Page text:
|Chad Table of Contents
The Kanem Empire originated in the ninth century A.D. to the northeast of Lake Chad. It was formed from a confederation of nomadic peoples who spoke languages of the Teda- Daza (Toubou) group. One theory, based on early Arabic sources, suggests that the dominance of the Zaghawa people bound the confederation together. But local oral traditions omit the Zaghawa and refer instead to a legendary Arab, Sayf ibn Dhi Yazan--believed by some to have been a Yemeni-- who assumed leadership of the Magoumi clan and began the Sayfawa dynastic lineage. Historians agree that the leaders of the new state were ancestors of the Kanembu people. The leaders adopted the title mai, or king, and their subjects regarded them as divine.
One factor that influenced the formation of states in Chad was the penetration of Islam during the tenth century. Arabs migrating from the north and east brought the new religion. Toward the end of the eleventh century, the Sayfawa king, Mai Humai, converted to Islam. (Some historians believe that it was Humai rather than Sayf ibn Dhi Yazan who established the Sayfawa lineage as the ruling dynasty of Kanem.) Islam offered the Sayfawa rulers the advantages of new ideas from Arabia and the Mediterranean world, as well as literacy in administration. But many people resisted the new religion in favor of traditional beliefs and practices. When Humai converted, for example, it is believed that the Zaghawa broke from the empire and moved east. This pattern of conflict and compromise with Islam occurs repeatedly in Chadian history.
Prior to the twelfth century, the nomadic Sayfawa confederation expanded southward into Kanem (the word for "south" in the Teda language). By the thirteenth century, Kanem's rule expanded. At the same time, the Kanembu people became more sedentary and established a capital at Njimi, northeast of Lake Chad. Even though the Kanembu were becoming more sedentary, Kanem's rulers continued to travel frequently throughout the kingdom to remind the herders and farmers of the government's power and to allow them to demonstrate their allegiance by paying tribute.
Kanem's expansion peaked during the long and energetic reign of Mai Dunama Dabbalemi (ca. 1221-59). Dabbalemi initiated diplomatic exchanges with sultans in North Africa and apparently arranged for the establishment of a special hostel in Cairo to facilitate pilgrimages to Mecca. During Dabbalemi's reign, the Fezzan region (in present-day Libya) fell under Kanem's authority, and the empire's influence extended westward to Kano, eastward to Wadai, and southward to the Adamawa grasslands (in present-day Cameroon). Portraying these boundaries on maps can be misleading, however, because the degree of control extended in ever-weakening gradations from the core of the empire around Njimi to remote peripheries, from which allegiance and tribute were usually only symbolic. Moreover, cartographic lines are static and misrepresent the mobility inherent in nomadism and migration, which were common. The loyalty of peoples and their leaders was more important in governance than the physical control of territory.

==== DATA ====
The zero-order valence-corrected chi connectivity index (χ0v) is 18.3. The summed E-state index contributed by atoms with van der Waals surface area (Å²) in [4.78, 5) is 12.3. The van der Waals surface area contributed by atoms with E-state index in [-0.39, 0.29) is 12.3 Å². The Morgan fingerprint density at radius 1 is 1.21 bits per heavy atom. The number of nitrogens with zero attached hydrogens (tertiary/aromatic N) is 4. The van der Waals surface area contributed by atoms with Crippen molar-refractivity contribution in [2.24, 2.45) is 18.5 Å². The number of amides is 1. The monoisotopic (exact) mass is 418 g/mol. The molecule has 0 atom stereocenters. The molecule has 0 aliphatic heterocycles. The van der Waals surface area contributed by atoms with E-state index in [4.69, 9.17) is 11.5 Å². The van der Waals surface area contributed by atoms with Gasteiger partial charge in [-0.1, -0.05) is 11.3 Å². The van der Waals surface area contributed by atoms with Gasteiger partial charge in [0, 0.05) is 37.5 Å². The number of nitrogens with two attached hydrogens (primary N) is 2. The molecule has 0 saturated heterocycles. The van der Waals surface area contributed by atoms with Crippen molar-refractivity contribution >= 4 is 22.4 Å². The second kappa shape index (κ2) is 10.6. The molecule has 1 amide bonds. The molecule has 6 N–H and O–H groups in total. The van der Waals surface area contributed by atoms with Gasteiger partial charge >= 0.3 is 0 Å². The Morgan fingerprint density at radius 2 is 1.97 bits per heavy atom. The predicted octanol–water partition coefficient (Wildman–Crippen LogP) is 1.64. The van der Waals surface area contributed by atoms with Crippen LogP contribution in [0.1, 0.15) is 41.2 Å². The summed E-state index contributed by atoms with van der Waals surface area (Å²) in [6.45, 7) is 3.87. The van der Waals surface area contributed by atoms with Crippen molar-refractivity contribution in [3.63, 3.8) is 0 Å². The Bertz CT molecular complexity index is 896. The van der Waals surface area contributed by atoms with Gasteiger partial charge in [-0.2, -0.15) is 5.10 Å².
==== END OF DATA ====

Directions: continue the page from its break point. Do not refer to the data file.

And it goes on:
Dabbalemi devised a system to reward military commanders with authority over the people they conquered. This system, however, tempted military officers to pass their positions to their sons, thus transforming the office from one based on achievement and loyalty to the mai into one based on hereditary nobility. Dabbalemi was able to suppress this tendency, but after his death, dissension among his sons weakened the Sayfawa Dynasty. Dynastic feuds degenerated into civil war, and Kanem's outlying peoples soon ceased paying tribute.
By the end of the fourteenth century, internal struggles and external attacks had torn Kanem apart. Between 1376 and 1400, six mais reigned, but Bulala invaders (from the area around Lake Fitri to the east) killed five of them. This proliferation of mais resulted in numerous claimants to the throne and led to a series of internecine wars. Finally, around 1396 the Bulala forced Mai Umar Idrismi to abandon Njimi and move the Kanembu people to Borno on the western edge of Lake Chad. Over time, the intermarriage of the Kanembu and Borno peoples created a new people and language, the Kanuri.
But even in Borno, the Sayfawa Dynasty's troubles persisted. During the first three-quarters of the fifteenth century, for example, fifteen mais occupied the throne. Then, around 1472 Mai Ali Dunamami defeated his rivals and began the consolidation of Borno. He built a fortified capital at Ngazargamu, to the west of Lake Chad (in present-day Niger), the first permanent home a Sayfawa mai had enjoyed in a century. So successful was the Sayfawa rejuvenation that by the early sixteenth century the Bulala were defeated and Njimi retaken. The empire's leaders, however, remained at Ngazargamu because its lands were more productive agriculturally and better suited to the raising of cattle.